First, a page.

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"welcome to Australia" 2004

Wall text

Wall text

Rosemary Laing 

Born 1959, Yuggera and Turrbal Country/Brisbane, QLD.

Died 2024, Gadigal Country/Sydney, NSW.

Pronouns: she/her.

 

"welcome to Australia" 2004

 

c-type photograph, edition 5/7

from the series ‘to walk on a sea of salt’

Collection of The University of Queensland, purchased 2007. 

 

In Rosemary Laing’s welcome to Australia, the viewer is confronted with a panoramic image of the deserted Woomera Immigration Reception and Processing Centre in South Australia. During its operation from 1999 to 2003, the Centre incarcerated hundreds of asylum seekers, subjecting detainees to extensive periods of mandatory detention in grossly inhumane conditions. The site was shut down by the Australian Government in 2003, in the wake of rioting by inmates, which drew international attention to the Centre’s breaches of human rights laws. The facility and its surrounds have been abandoned ever since. Through this photograph and its provocative title, the artist posits the Centre and the discrimination, censorship, and violations it symbolises as intrinsic to ideas of Australian nationhood.

 

The image apprehends the high security fence from an outer corner, leaving its oppressive wings to reach across the horizon, obscuring the landscape. The fence occupies the centre of the photograph, a jarring presence against the backdrop of a gentle, pink sky. Through this composition, Laing makes a clear distinction between those behind the fence and those outside the fence’s barrier. These two worlds occupy the same space, sharing the same air and ground; yet, one is behind a marginalising threshold, and the other is free to roam. Viewers become idle voyeurs of bureaucratic cruelty, reinforcing the dry sarcasm of the photograph’s title.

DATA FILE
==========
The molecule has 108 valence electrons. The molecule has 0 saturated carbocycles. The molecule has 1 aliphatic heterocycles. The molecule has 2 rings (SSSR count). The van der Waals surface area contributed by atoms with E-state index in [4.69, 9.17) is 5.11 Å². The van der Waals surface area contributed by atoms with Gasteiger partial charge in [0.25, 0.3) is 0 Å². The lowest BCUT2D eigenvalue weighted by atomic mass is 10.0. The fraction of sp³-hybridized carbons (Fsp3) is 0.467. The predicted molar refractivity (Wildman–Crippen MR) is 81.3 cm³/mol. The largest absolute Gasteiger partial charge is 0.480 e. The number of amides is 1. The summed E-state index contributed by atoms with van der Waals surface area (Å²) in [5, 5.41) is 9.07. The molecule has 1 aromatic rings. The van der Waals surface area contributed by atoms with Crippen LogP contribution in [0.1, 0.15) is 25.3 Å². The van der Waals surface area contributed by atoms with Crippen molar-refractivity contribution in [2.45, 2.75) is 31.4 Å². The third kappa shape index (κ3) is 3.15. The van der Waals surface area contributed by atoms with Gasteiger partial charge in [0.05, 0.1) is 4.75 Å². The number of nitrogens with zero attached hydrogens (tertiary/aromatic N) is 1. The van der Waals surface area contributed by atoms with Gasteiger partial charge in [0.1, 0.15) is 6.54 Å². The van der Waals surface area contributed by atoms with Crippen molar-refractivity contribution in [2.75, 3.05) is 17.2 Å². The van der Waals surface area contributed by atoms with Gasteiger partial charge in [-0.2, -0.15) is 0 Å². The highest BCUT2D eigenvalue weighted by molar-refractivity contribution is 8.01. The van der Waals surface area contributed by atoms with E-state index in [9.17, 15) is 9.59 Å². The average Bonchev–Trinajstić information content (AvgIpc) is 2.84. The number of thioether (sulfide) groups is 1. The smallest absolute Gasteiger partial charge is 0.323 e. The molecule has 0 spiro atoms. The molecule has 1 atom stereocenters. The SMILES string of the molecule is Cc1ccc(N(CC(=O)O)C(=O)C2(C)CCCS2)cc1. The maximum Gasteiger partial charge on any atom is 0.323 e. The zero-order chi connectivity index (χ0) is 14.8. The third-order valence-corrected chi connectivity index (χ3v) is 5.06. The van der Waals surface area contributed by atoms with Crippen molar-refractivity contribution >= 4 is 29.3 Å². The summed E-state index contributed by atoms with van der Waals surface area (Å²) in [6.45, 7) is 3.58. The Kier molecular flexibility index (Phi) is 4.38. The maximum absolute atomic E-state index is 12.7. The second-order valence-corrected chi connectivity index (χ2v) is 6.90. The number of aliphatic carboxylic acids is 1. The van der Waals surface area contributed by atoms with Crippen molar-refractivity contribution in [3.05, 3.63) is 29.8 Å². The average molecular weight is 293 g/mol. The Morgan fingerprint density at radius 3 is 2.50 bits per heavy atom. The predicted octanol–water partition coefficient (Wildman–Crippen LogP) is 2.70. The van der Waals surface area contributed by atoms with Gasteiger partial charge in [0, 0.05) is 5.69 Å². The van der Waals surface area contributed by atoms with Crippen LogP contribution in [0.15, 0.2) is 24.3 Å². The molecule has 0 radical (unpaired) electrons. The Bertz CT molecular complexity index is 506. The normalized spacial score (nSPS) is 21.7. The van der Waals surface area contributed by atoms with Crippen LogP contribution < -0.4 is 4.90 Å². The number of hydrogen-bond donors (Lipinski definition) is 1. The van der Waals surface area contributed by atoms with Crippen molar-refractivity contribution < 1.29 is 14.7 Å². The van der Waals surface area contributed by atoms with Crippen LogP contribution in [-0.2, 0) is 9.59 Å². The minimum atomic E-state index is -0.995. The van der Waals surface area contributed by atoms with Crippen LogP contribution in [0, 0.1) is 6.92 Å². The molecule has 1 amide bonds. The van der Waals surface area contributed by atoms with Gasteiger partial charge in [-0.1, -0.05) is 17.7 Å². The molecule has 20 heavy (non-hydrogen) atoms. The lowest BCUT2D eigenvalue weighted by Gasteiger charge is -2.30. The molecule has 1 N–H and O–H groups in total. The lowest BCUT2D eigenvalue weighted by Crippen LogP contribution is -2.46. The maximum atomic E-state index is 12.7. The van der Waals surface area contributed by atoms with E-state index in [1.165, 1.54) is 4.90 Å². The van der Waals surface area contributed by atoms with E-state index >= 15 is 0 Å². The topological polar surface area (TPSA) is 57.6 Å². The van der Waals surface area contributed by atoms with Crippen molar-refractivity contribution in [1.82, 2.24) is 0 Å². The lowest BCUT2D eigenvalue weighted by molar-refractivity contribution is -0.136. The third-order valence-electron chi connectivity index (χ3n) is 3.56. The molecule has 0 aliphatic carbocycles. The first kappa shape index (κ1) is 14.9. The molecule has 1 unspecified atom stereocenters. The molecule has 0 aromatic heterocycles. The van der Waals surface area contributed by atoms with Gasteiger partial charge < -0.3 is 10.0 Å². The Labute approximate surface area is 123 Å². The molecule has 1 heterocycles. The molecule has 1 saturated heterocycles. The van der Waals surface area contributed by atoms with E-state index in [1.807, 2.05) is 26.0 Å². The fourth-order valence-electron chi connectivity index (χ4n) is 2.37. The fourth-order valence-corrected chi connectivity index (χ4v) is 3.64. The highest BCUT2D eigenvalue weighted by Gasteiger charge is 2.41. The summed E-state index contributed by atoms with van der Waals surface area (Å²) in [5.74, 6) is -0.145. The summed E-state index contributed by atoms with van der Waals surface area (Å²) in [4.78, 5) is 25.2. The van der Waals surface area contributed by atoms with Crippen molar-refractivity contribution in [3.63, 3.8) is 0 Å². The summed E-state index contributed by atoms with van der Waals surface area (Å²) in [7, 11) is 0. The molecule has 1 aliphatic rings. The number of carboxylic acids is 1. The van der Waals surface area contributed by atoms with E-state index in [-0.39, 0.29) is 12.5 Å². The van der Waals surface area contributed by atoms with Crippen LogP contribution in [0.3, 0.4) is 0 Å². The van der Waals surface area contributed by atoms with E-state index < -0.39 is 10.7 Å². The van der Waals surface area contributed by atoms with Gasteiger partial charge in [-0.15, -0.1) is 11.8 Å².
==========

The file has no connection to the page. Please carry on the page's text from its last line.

This work is part of Laing’s series ‘to walk on a sea of salt’, which consists of six large photographs of the Woomera Centre and iconic Australian landscapes, some referencing specific historical paintings. The series interrogates these traditions of colonial landscape painting in Australia, whereby settler artists attempted to legitimise ownership of the land through the picture-making process. Laing connects this imagery to contemporary politics, and ties both to the settler-Australian construction of nationhood and its claims to legitimacy via processes of othering and exclusion, which can be seen in the country’s broader political attitudes towards refugees and immigrants. Through welcome to Australia, Laing evokes these colonial mythologies that dwell in the grotesque sublimity of the abandoned detention centre as a symbol of the nation.
 

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